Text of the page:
IP Routes and Routing Tables
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Routers are responsible for forwarding traffic on an IP internetwork. Each router accepts datagrams from a variety of sources, examines the IP address of the destination and decides what the next hop is that the datagram needs to take to get it that much closer to its final destination. A question then naturally arises: how does a router know where to send different datagrams?
Each router maintains a set of information that provides a mapping between different network IDs and the other routers to which it is connected. This information is contained in a data structure normally called a routing table. Each entry in the table, unsurprisingly called a routing entry, provides information about one network (or subnetwork, or host). It basically says if the destination of this datagram is in the following network, the next hop you should take is to the following device. Each time a datagram is received the router checks its destination IP address against the routing entries in its table to decide where to send the datagram, and then sends it on its next hop.
Obviously, the fewer the entries in this table, the faster the router can decide what to do with datagrams. (This was a big part of the motivation for classless addressing, which aggregates routes into supernets to reduce router table size, as we will see in the next topic.) Some routers only have connections to two other devices, so they don't have much of a decision to make. Typically, the router will simply take datagrams coming from one of its interfaces and if necessary, send them out on the other one. For example, consider a small company's router acting as the interface between a network of three hosts and the Internet. Any datagrams sent to the router from a host on this network will need to go over the router's connection to the router at the ISP.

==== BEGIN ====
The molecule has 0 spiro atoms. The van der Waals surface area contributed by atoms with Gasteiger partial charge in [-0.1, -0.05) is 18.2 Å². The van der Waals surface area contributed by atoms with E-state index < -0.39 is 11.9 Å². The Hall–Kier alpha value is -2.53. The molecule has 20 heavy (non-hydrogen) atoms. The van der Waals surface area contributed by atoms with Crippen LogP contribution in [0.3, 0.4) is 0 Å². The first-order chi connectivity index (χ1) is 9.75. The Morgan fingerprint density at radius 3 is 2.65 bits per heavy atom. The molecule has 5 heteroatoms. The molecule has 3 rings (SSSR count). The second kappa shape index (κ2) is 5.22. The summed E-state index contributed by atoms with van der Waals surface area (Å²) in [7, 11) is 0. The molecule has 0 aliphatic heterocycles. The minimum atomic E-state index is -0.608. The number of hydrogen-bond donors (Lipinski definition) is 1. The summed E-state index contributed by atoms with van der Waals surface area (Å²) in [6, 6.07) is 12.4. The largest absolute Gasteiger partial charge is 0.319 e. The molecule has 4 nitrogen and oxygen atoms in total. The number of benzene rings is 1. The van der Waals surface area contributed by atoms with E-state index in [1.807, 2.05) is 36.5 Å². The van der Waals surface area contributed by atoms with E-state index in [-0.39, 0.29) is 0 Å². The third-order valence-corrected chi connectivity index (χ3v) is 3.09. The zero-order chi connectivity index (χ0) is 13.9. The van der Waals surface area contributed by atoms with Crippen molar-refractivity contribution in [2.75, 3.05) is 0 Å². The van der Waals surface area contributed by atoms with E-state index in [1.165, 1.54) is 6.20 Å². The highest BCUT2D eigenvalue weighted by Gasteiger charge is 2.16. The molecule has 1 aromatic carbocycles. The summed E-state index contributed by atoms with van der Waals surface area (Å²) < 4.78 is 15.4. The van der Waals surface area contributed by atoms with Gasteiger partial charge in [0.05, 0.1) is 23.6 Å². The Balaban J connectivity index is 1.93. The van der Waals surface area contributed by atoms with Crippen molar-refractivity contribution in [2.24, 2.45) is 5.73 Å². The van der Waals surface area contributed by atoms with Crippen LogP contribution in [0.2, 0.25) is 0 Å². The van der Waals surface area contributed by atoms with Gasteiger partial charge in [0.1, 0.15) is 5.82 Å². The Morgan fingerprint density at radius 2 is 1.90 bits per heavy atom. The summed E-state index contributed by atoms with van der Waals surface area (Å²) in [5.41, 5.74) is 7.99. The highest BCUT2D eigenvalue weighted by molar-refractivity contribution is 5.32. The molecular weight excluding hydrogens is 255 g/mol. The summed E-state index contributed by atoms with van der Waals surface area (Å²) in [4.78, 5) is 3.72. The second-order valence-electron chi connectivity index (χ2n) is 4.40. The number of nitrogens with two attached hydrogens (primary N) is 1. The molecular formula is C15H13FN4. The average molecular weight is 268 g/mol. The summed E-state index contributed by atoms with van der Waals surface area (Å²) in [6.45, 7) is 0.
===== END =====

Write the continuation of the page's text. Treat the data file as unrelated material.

When a router has connections to more than two devices, things become considerably more complex. Some distant networks may be more easily reachable if datagrams are sent using one of the routers than the other. The routing table contains information not only about the networks directly connected to the router, but also information that the router has learned about more distant networks.
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